When Duran didn't attack in the second, Petronelli began to worry: "I thought, 'What's going on here?' "

Not that much, really, which was the source of Petronelli's concern, though the fighters did mix it up somewhat more than they had in the first round. Hagler caught Duran with a solid right jab, a punch Duran would feel throughout the fight, and he scored uppercuts to the body and head when they fought inside. But Duran was making himself a difficult target and finding the range with his straight right hand, the punch that eventually took him as far as he went.

"Duran was fighting the smarter, more composed fight," Ovesen would say. "He made Marvin miss and countered on his own. I made those two rounds for Duran, but not by much." The fight was going as Duran and Spada had planned it. "I fought him at half-distance," Duran said. "I was waiting for him to unload so I could score on him. Whichever hand he unloaded, I was ready to counter. He didn't confuse me with anything. I was beating him without mixing it up too much."

Petronelli's foreboding deepened. "Duran waited and waited and waited for Marvin to lead," he said. "We had to change our tactics and go on the offensive, which isn't really Marvin's style." So at the end of the third, Petronelli told Hagler, "This ain't going too well. Put the pressure on him."

Through the uneventful fourth and fifth rounds, Hagler showed a harder jab but to little effect. "He'd slip and counter, slide back and wait for me," Hagler said. "When you're trying for a knockout, it's the hardest thing to get. That's what I was after, but you have to let them come. He wasn't there. Duran is too crafty to go after for a knockout. You leave yourself open, and he takes advantage of it."

Duran, meanwhile, was using every trick picked up in his 80 pro bouts (of which he had won 76) to keep out of harm's way: gliding left and right, then facing Hagler straight on, now giving him angles, then slipping and bobbing under punches, picking them off with his hands and arms, even turning his head to avert Hagler's savage uppercuts. "They were strong,' I Duran said. "I turned my head to be careful of his right because it's his most dangerous hand. His left is dead. The hand he most relied on was his right."

Hagler had trouble with Duran's hand speed, and he often couldn't find Duran's head. "I wasn't getting my jab off the way I generally do," said Hagler, who was more effective when he switched from a lefty to a righty stance, which brought him two feet closer to Duran. "It seemed everybody was disappointed that I didn't knock him out. I felt that way myself. But he wasn't that vulnerable to a knockout. It was hard to hit him with a solid punch. I didn't catch him with a solid shot."

Oh, but he did, especially in the sixth, when he tagged Duran repeatedly and heavily with lefts and rights to the body and head and appeared to have him on the ropes. Duran needed his chin of stone to survive the sixth, but the fight was clearly Hagler's if he would only reach out and grasp it. And now Duran had another obstacle to contend with. In the fifth round he'd driven a hard right to Hagler's forehead, and thereafter he felt pain in his right hand every time he landed it. Hagler never knew this.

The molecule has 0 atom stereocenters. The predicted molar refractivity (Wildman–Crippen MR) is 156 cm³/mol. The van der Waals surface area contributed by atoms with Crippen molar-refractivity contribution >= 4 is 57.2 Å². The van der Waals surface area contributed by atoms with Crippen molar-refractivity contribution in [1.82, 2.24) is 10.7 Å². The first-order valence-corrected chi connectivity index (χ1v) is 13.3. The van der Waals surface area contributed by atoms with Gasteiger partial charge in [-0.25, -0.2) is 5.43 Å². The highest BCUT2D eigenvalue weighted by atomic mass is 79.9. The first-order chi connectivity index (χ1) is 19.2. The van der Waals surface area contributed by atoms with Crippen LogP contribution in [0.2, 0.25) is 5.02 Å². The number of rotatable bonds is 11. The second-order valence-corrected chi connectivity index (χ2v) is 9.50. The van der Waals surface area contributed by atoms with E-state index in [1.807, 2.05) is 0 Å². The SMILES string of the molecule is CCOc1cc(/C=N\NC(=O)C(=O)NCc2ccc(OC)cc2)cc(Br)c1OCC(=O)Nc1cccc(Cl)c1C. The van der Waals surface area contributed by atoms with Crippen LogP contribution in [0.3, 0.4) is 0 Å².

Duran soon came to feel that his major protection against all-out attack, his cocked right hand, was so enfeebled that it left him vulnerable. "I was a little scared because he was coming in straight up," Duran said. "I could reach him with any right, but actually I was scared to throw the right hand." To survive, if not to win, Duran kept throwing it anyway through the rest of the fight.

All of this might have been moot had Hagler seized his advantage. But he didn't. Though Duran hadn't hurt him—and apparently couldn't hurt him—Hagler fought from the seventh to the 10th rounds as if Duran were Larry Holmes.

"He came to tear my head off," says Duran, "but when he saw that I could hit him hard, with strength, he got scared and became a coward. That's why he didn't take too many chances and mix it up with me. Everyone was saying he was a destroyer, but when he hit me, he didn't do anything to me. His punches absolutely did me no damage. He got scared every time he threw a jab because I could get my right in under it. That's why he held off so much."

Why Hagler, whose general motto is "Destruct and destroy," came so close to self-destructing became a central question following the 11th round, when he danced and let a tiring Duran back into the fight. What was he worried about? "I'm not a fool either," Hagler would say, "going in to get hit. You don't barrel in there on a guy like Roberto Duran. Why take unnecessary punishment unless you have to? I'd been effective and was winning the fight, so it isn't like I had to go in there and take the punishment to bomb him out."

No matter. Hagler won the fight by heeding Petronelli's advice and battering an exhausted Duran for the last six minutes of the fight, finally shedding his caution when he had to and taking the fight to the challenger. Briefly, Hagler was marvelous again. "The better man won," Duran said, after two judges had given Hagler the victory by one point, the other by two.

Ironically, the loser came away with $4 million and his reputation enhanced, while the winner stepped out of the ring with $8 million and his image diminished. And all the possibilities seem to be Duran's, with a unification bout against WBC junior middleweight champion Thomas Hearns and another multimillion-dollar payday in the offing. Hagler, who ran his record to 58-2-2, is left to fight in the mediocre middleweight division, with his next defense against Juan Domingo Roldan, the Argentine who knocked an inept Frank Fletcher unconscious in a fight before the main event.

Hagler proved himself the best middleweight on the block, while Duran showed that he is a fighter for the ages and should again be the object of celebration.


While Duran threw oomphless jabs in the 15th round, Hagler could still flat punch.


Although he wasn't able to rock Hagler, Duran chipped away with counter rights.


In his 16½ years as a pro, Duran never had to face a jab as menacing as Hagler's.



Petronelli kept busy, using an iron to reduce swelling around Hagler's eye before the eighth (above) and closing cuts before the 14th.


During his comeback late in the fight, Duran flexed his muscles and his mouthpiece.


Having lost, Duran didn't think the decision was so hot...


...while Hagler got a real belt out of the judges' ruling.